Dubai - The Next Hotspot for Incentives & Meetings

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Dubai - The Next Hotspot for Incentives & Meetings

Incentive travel programs always need to stay fresh. The number-one rule is don’t be afraid to push the envelope, and the number-two rule; never ever automatically assume that someone won’t enjoy doing something. You may be surprised. “One sure way to build employee loyalty is to expose your team to a place they might not consider touring on their own,” says Michael D. Gehrisch, president and chief executive officer, Destination Marketing Association International (DMAI).

Despite the current media frenzy, there has been heightened interest in exotic locations among companies looking to offer their employees unique, trendsetting experiences. And a great example is Dubai, with its towering skyscrapers and sweeping sand dunes. Once a small fishing village, Dubai has emerged as a truly cosmopolitan city. It boasts the world’s largest shopping malls, indoor slopes for skiing, the world’s tallest tower, breathtaking beaches, and is one of the few major cities where you can ride camels across towering sand dunes. An exotic destination with a cosmopolitan lifestyle, Dubai is drawing business and leisure travellers from around the globe. Dubai is welcoming international visitors with sights and experiences found nowhere else in the world. Dubai offers travel organizers a safe and secure destination that is new and different with the surrounding desert offering tranquillity away from the city.

If any of your sales force are foodies, Dubai offers food ranging from Arabic to Asian, French to Mexican, and everything in between.  And navigating the city should bring peace of mind as both Interpol and Trip Advisor have ranked Dubai as one of the safest cities in the world.

Incentive travel is only part of the allure.

Dubai has also set itself up as a prime destination for corporate meetings. Dubai is a convenient meeting point, with direct flights from most European capitals and other major cities including New York, Houston, Atlanta and Toronto. The airport is served by 125 airlines that connect to over 260 destinations across the globe.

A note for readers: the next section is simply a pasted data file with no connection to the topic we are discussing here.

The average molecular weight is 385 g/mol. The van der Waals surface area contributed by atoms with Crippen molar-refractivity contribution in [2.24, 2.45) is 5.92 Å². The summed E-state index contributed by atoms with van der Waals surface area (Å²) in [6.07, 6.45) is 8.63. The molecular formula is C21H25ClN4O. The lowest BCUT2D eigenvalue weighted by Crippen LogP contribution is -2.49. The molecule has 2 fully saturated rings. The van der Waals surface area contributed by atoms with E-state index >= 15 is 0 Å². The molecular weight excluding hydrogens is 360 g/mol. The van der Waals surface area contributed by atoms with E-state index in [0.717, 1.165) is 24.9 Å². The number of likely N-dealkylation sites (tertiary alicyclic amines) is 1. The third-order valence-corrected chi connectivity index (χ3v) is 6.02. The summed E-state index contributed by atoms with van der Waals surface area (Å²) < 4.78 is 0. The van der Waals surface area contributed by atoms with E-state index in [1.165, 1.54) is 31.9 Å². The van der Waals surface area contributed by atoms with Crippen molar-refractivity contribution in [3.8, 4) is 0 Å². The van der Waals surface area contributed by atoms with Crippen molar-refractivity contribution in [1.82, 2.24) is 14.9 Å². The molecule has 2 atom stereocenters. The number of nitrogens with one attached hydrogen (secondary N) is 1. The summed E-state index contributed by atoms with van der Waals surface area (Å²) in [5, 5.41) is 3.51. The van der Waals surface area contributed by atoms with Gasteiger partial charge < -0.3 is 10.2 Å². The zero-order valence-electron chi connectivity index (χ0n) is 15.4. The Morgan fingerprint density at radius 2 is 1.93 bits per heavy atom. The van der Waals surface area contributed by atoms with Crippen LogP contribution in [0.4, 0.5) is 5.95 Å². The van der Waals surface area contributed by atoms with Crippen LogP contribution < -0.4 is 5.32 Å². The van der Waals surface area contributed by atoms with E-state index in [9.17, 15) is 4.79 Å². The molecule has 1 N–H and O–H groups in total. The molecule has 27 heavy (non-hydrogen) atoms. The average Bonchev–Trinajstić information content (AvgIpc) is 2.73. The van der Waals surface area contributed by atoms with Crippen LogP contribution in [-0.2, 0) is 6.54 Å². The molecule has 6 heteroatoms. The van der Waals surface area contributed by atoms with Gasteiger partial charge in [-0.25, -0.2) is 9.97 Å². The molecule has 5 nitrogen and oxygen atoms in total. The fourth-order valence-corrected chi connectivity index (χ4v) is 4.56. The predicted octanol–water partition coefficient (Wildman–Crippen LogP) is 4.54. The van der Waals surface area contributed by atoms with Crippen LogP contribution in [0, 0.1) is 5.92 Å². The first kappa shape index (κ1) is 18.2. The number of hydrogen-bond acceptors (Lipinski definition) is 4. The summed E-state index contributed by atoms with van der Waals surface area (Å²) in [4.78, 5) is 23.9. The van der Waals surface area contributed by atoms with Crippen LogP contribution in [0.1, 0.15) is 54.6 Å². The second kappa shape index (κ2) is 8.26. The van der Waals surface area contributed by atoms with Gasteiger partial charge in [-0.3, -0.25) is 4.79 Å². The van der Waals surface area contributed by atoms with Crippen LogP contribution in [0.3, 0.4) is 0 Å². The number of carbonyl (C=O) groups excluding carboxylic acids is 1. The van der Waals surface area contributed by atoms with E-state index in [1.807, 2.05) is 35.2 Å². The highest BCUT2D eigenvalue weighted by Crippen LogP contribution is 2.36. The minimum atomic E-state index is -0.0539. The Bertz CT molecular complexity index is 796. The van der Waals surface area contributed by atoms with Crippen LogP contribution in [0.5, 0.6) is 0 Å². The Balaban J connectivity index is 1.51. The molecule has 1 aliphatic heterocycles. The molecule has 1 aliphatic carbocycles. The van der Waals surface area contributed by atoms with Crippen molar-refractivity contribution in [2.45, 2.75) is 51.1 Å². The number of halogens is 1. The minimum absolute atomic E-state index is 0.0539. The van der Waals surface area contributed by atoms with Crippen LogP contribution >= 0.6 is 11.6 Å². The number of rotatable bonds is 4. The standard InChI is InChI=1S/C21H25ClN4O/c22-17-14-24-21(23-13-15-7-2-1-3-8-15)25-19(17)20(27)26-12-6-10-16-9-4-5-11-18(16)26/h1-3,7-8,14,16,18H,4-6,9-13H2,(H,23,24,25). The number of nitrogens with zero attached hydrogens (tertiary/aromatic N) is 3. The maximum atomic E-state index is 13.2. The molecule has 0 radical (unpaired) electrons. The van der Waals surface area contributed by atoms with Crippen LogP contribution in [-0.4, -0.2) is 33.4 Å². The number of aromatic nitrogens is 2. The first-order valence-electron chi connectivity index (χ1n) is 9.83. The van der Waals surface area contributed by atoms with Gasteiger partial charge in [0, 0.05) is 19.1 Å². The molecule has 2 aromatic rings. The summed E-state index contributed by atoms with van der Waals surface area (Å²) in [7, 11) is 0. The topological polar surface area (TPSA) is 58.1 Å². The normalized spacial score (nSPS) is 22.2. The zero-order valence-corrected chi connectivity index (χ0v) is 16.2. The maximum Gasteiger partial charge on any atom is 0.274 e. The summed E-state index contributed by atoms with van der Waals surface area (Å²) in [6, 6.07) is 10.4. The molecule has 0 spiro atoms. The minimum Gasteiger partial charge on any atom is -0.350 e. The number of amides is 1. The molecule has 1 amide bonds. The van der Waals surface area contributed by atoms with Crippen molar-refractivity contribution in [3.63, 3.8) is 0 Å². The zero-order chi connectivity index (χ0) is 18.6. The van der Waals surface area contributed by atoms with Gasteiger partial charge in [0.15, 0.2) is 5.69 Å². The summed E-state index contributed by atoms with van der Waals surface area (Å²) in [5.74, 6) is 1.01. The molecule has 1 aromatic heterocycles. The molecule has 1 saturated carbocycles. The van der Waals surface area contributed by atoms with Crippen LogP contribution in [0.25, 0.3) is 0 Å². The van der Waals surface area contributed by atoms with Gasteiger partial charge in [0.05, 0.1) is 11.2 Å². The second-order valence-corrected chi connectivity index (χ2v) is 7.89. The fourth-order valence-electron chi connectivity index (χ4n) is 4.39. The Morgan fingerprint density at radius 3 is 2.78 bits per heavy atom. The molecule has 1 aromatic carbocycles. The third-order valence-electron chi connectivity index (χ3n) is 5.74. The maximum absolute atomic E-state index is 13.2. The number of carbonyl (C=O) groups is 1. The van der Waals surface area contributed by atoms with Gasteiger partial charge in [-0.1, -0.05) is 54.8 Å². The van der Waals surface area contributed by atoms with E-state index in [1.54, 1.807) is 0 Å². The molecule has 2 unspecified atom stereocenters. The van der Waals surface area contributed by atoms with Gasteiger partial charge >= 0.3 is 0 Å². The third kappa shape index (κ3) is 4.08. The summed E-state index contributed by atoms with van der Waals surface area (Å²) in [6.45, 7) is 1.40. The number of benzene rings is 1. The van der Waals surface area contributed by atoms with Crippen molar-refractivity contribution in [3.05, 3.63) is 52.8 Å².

Dubai International Convention and Exhibition Centre (DICEC) has nearly 100,000-squarefeet of exhibition and meeting space and is only a 10-minute drive or a Metro Red line ride from the airport. In addition, there are currently more than 625 hotels offering over 100,000 hotel rooms.

Finally, whether visiting Dubai as part of an incentive reward, a bleisure business trip, or a business meeting, there are, as with all foreign locations, certain rules and regulations that must be adhered to. And according to London’s The Economist, here areare some to keep in mind when visiting Dubai:

Meetings and greetings

- Do not arrange appointments on Fridays, the Muslim day of prayer and rest

- Handshakes are standard in business (though some Lebanese and Europeans kiss cheeks). Many men and women from the Gulf will not shake hands with the opposite sex; wait for a hand to be offered. In place of a handshake, you can place your right hand over your heart

- Business cards are essential; always carry a small stack with you. They are usually handed out at the beginning of the meeting, after a formal greeting

- Business meetings often begin with leisurely chit-chat. Emiratis tend to be proud of their country’s fast development, as well as mindful of its impact on local culture. A question about Dubai’s latest projects is a good way to break the ice.

Eating and drinking

Alcohol is not usually part of a business lunch. It is wise to follow the lead of your host

When to go

The best time to visit Dubai is from October to April. Try to avoid the sweltering summer (June-September). The real discomfort in summer comes from the humidity. Drink plenty of water and protect yourself from the sun. Hats, sunscreen and sunglasses are strongly recommended, and it is best to stay indoors or in the shade during peak hours (11am-2pm)
It’s good to remember that moving a large group of employees in and out of a foreign county can be a somewhat Herculean endeavor, what with travel tickets, hotel reservations, passports, even something as simple as planning dinner and employee events. So it’s best to enlist the services of a reputable Travel Management Company (TMC) to assure not only the comfort, but the safety of your employees.

As an example of the logistics involved, Telkom, the South African telecommunications giant, recently set up an incentive trip for 212 employees to visit Dubai. Visas were confirmed and the groups traveled to Dubai over two weeks and stayed in the luxurious 5-star Atlantis Palm Hotel. Various trips were planned throughout Dubai that included a full day shopping at the Burj Khalifa, half day cultural city orientation tour and the Abu Dhabi City Tour including Ferrari World. Optional activities included Ski Dubai, indoor skydiving and Arabian cooking classes.

The trip concluded with a farewell dinner amidst desert dunes of Bab Al Shams Desert Resort & Spa. This included falconry display, camel caravan, horse show, Arabian singers and Tanoura dancers.

Bottom-line: Without a qualified TMC to organize everything, the potential for something going wrong is always prevalent. This makes it imperative that you make the necessary plans to ensure your incentive trip and/ or business meeting goes off without a hitch.